17 July 2012 19:32 [Source: ICIS news]
SAN ANTONIO, Texas (ICIS)--Fearful of being caught holding high-priced inventory in an environment of falling wholesale prices, US fertilizer dealers are not maintaining on-site stockpiles, a top industry executive said on Tuesday.
"Dealers were shaken in 2008 when fertilizer prices went through the roof, leaving many of them with high-priced material they could not sell in a timely manner," said Mark Palmquist, executive vice president of CHS Agribusiness Group.
"In the last three years or so, there has been dramatic shift downward in the fertilizer inventories held on site by dealers," he said at the Southwestern Fertilizer Conference in San Antonio.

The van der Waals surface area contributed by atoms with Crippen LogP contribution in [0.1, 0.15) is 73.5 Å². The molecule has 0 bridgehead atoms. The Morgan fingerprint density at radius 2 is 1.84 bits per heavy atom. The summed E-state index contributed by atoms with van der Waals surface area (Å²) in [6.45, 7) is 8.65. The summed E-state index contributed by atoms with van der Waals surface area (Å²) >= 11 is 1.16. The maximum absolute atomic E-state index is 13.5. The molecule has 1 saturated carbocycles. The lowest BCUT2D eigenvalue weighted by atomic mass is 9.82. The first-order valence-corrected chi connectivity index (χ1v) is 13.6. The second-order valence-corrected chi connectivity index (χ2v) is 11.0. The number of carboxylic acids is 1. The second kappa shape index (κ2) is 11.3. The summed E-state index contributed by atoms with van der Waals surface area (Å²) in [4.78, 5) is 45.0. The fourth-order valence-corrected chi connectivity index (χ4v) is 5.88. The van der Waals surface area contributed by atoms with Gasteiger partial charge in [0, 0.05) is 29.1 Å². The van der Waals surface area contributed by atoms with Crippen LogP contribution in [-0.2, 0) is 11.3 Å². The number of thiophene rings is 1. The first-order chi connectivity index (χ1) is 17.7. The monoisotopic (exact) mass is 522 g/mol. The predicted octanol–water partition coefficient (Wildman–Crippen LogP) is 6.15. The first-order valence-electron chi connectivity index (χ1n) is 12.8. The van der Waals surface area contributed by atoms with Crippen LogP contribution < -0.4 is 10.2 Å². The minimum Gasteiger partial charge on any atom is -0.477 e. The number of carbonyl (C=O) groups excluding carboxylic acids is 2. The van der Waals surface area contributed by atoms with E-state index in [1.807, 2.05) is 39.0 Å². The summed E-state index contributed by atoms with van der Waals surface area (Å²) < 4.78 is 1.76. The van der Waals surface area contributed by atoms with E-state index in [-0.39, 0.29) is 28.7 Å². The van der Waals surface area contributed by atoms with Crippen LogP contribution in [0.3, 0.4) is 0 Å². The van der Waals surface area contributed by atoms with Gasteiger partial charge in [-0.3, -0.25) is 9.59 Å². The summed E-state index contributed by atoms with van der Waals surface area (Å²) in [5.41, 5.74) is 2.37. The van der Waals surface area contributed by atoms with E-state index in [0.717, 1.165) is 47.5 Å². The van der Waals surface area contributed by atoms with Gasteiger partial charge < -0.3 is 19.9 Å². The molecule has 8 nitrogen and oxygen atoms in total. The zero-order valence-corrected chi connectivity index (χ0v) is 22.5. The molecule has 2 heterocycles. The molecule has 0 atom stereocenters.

Minnesota-based CHS Agribusiness Group is North America's largest farmer-owned cooperative with more than 68,000 members.
Palmquist noted that as of Monday, the US corn crop was in the poorest condition of any crop since 1988.
According to the US Department of Agriculture (USDA), 78% of the 96.2m acre (39m hectare) corn crop is in some level of drought, with the worst conditions in the states of Illinois and Indiana.
The USDA said that only 31% of the corn in the US is rated as good or better.
The poor performance of the US crop will put more importance on good crops this winter in Brazil and Argentina to help meet world demand.
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